Richard Gamble rethinks Lincoln’s Gettysburg Address, describing it as when “the wartime president fused his epoch’s most powerful and disruptive tendencies—nationalism, democratism, and German idealism—into a civil religion indebted to the language of Christianity but devoid of its content”:
For anyone who does not already know something specific about the Civil War, the speech creates no picture in the mind. It could be adapted to almost any battlefield in any war for “freedom” in the 19th century or thereafter. Perhaps the speech’s vacancies account for its longevity and proven usefulness beyond 1863—even beyond America’s borders. Lincoln’s speech can be interpreted as a highly compressed Periclean funeral oration, as Garry Wills showed definitively in his 1992 book Lincoln at Gettysburg. But unlike Pericles’ performance, this speech names no Athens, no Sparta, no actual time, place, people, or circumstances at all.
Into this empty vessel Lincoln poured the 19th-century’s potent ideologies of nationalism, democratism, and romantic idealism. Together, these movements have become inseparable from the modern American self-understanding. They have become part of our civil religion and what we likewise ought to call our “civil history” and “civil philosophy”—that is, religion, history, and philosophy pursued not for their own sake, not for the truth, but deployed as instruments of government to tell useful stories about a people and their identity and mission.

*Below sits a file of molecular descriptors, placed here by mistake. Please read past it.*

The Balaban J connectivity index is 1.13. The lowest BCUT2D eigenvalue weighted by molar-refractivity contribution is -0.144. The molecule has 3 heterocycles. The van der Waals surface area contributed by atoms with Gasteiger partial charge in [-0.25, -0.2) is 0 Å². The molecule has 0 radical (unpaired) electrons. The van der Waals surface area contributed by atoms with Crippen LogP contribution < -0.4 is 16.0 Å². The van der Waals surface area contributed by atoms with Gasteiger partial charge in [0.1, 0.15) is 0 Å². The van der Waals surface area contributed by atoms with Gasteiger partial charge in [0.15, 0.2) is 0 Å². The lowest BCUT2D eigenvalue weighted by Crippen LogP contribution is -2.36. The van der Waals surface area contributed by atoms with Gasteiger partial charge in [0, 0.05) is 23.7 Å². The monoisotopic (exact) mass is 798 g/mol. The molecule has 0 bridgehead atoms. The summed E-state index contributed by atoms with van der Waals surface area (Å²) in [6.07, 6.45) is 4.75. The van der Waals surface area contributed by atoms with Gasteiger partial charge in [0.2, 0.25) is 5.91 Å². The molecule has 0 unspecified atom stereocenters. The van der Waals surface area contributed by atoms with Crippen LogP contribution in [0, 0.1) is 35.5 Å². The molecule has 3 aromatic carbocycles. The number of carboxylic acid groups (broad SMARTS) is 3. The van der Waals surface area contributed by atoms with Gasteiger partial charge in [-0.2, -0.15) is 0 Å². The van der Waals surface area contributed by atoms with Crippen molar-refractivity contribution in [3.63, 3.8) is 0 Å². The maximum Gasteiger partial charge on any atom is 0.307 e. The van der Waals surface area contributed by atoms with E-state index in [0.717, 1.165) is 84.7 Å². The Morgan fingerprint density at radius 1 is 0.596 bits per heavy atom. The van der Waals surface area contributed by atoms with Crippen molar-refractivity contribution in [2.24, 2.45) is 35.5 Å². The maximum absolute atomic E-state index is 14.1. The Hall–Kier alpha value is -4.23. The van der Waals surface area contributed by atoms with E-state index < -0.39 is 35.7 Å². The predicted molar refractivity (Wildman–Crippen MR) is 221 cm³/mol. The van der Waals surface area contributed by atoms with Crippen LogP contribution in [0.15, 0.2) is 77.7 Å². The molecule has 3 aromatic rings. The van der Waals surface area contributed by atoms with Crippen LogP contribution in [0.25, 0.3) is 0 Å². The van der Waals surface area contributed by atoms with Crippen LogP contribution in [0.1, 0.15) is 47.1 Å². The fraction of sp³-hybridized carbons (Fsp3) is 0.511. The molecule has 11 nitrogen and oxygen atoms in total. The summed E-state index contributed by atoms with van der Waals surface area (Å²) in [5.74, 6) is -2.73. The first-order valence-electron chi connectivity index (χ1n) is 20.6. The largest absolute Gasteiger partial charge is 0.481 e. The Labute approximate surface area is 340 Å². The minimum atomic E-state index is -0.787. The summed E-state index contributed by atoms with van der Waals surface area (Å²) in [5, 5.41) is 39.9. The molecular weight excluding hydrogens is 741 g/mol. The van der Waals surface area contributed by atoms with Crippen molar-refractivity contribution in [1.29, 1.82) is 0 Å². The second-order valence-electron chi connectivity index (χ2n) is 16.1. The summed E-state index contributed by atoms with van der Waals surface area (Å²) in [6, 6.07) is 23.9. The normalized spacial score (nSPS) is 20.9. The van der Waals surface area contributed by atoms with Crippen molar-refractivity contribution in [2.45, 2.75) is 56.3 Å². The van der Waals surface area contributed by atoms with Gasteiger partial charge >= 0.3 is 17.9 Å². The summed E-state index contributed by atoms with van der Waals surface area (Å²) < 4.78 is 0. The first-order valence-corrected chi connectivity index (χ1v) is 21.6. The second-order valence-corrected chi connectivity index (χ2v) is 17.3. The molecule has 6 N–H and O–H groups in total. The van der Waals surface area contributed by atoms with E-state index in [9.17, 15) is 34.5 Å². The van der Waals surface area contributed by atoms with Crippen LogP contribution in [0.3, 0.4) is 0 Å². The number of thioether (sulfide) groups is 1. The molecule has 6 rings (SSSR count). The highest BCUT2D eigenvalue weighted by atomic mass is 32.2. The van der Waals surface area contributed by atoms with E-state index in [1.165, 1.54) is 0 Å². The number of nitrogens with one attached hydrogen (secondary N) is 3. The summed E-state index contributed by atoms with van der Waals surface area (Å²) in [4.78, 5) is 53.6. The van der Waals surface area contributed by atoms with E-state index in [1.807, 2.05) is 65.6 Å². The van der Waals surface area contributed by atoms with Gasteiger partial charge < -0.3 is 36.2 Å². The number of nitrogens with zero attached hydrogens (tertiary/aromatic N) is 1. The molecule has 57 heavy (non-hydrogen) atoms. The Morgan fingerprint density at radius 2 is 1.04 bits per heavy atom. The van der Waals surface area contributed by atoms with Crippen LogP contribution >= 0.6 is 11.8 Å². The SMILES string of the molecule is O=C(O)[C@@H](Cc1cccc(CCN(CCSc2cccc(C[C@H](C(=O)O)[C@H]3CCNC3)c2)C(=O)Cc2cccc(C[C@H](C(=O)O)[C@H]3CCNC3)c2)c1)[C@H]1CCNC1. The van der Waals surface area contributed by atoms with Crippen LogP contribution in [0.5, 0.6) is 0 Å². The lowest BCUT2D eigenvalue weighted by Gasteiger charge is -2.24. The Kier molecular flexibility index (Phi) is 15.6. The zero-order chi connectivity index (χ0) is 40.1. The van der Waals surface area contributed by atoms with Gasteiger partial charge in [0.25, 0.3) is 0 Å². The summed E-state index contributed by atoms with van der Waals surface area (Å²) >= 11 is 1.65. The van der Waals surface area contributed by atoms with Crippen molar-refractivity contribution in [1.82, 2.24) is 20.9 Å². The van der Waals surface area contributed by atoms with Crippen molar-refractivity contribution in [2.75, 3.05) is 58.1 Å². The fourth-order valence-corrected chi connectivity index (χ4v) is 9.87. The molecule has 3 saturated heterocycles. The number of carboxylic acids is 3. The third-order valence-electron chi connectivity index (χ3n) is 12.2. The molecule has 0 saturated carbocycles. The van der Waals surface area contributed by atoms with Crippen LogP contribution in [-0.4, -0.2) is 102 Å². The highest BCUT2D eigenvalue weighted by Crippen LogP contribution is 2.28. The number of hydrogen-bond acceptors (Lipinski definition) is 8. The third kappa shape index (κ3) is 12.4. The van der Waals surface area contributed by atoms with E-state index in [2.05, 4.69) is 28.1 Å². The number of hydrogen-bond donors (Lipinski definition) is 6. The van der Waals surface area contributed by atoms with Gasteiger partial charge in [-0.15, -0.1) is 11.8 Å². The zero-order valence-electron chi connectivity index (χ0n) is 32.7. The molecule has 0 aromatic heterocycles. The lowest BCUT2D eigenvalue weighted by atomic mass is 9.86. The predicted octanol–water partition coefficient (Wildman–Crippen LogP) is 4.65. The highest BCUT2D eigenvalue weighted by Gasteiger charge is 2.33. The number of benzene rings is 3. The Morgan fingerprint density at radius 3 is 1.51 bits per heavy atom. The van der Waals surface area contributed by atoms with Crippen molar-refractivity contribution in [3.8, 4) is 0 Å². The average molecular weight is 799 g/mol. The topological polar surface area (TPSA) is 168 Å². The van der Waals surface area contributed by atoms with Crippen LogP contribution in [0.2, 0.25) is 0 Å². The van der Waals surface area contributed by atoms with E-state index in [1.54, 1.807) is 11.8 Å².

Gamble goes on to argue that all this amounted to redefining America, as Lincoln put in his speech, as a nation dedicated to a “proposition” – that all men were created equal – and that this proved problematic:
Embedded in the Gettysburg Address, the proposition defined the making of America and why it fought a costly war. We cannot know how Lincoln would have wielded the proposition in pursuit of America’s postwar domestic and foreign policy; his death in 1865 left that question open, as Republicans and even Democrats used the martyred president and his words to endorse everything from limited government to consolidated power, from anti-imperialism to overseas expansion. Under all this confusion, however, Lincoln’s propositional nation helped move America from the old exceptionalism to the new. He helped America become less like itself and more like the emerging European nation-states of mid-century, each pursuing its God-given benevolent mission.
A propositional nation like Lincoln’s is “teleocratic,” in philosopher Michael Oakeshott’s use of the word, as distinct from “nomocratic.” That is, it governs itself by the never-ending pursuit of an abstract “idea” rather than by a regime of law that allows individuals and local communities to live ordinary lives and to find their highest calling in causes other than the nation-state. Lincoln left all Americans, North and South, with a purpose-driven nation.
But, at the time, not everyone understood the greatness of the speech. The Patriot-News printed this correction last week:
In the editorial about President Abraham Lincoln’s speech delivered Nov. 19, 1863, in Gettysburg, the Patriot & Union failed to recognize its momentous importance, timeless eloquence, and lasting significance. The Patriot-News regrets the error.
You can read Lincoln’s speech here.